Wound Dehiscence and Device Migration after Subconjunctival Bevacizumab Injection with Ahmed Glaucoma Valve Implantation

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Miraftabi, Arezoo ; Nilforushan, Naveed (2016)
  • Publisher: Medknow Publications & Media Pvt Ltd
  • Journal: Journal of Ophthalmic & Vision Research, volume 11, issue 1, pages 112-115 (issn: 2008-2010, eissn: 2008-322X)
  • Related identifiers: doi: 10.4103/2008-322X.180703, pmc: PMC4860976
  • Subject: RE1-994 | Tube Migration | Tube Exposure | Ahmed Glaucoma Valve | Bevacizumab | Ahmed Glaucoma Valve; Bevacizumab; Plate Exposure; Tube Exposure; Tube Migration | Case Report | Ophthalmology | Plate Exposure
    mesheuropmc: eye diseases | genetic structures | sense organs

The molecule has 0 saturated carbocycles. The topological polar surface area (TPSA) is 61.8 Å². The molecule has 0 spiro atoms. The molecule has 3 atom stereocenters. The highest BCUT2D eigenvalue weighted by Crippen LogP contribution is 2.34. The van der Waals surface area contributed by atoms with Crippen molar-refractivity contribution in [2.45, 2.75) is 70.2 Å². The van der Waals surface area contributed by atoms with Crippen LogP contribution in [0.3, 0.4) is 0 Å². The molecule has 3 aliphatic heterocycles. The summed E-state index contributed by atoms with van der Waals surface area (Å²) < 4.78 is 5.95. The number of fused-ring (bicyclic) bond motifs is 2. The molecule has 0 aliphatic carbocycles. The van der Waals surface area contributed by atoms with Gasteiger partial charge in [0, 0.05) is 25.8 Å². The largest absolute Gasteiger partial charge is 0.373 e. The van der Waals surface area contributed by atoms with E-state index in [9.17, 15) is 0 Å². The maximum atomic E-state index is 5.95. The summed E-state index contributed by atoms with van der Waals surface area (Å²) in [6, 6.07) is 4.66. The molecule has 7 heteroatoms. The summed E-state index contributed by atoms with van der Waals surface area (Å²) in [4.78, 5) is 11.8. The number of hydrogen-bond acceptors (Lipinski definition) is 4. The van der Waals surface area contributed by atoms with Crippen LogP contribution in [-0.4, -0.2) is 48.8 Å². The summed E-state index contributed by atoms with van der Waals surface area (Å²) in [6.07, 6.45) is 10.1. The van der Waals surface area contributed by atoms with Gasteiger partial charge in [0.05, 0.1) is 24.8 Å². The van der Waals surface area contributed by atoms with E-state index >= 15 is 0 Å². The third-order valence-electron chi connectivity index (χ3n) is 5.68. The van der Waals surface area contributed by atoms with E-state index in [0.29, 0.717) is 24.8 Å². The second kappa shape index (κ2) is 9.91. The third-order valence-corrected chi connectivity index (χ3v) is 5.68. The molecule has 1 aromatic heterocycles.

Purpose: To report a complication pertaining to subconjunctival bevacizumab injection as an adjunct to Ahmed Glaucoma Valve (AGV) implantation. Case Report: A 54-year-old woman with history of complicated cataract surgery was referred for advanced intractable glaucoma. AGV implantation with adjunctive subconjunctival bevacizumab (1.25 mg) was performed with satisfactory results during the first postoperative week. However, 10 days after surgery, she developed wound dehiscence and tube exposure. The second case was a 33-year-old man with history of congenital glaucoma and uncontrolled IOP who developed AGV exposure and wound dehiscence after surgery. In both cases, for prevention of endophthalmitis and corneal damage by the unstable tube, the shunt was removed and the conjunctiva was re-sutured. Conclusion: The potential adverse effect of subconjunctival bevacizumab injection on wound healing should be considered in AGV surgery.
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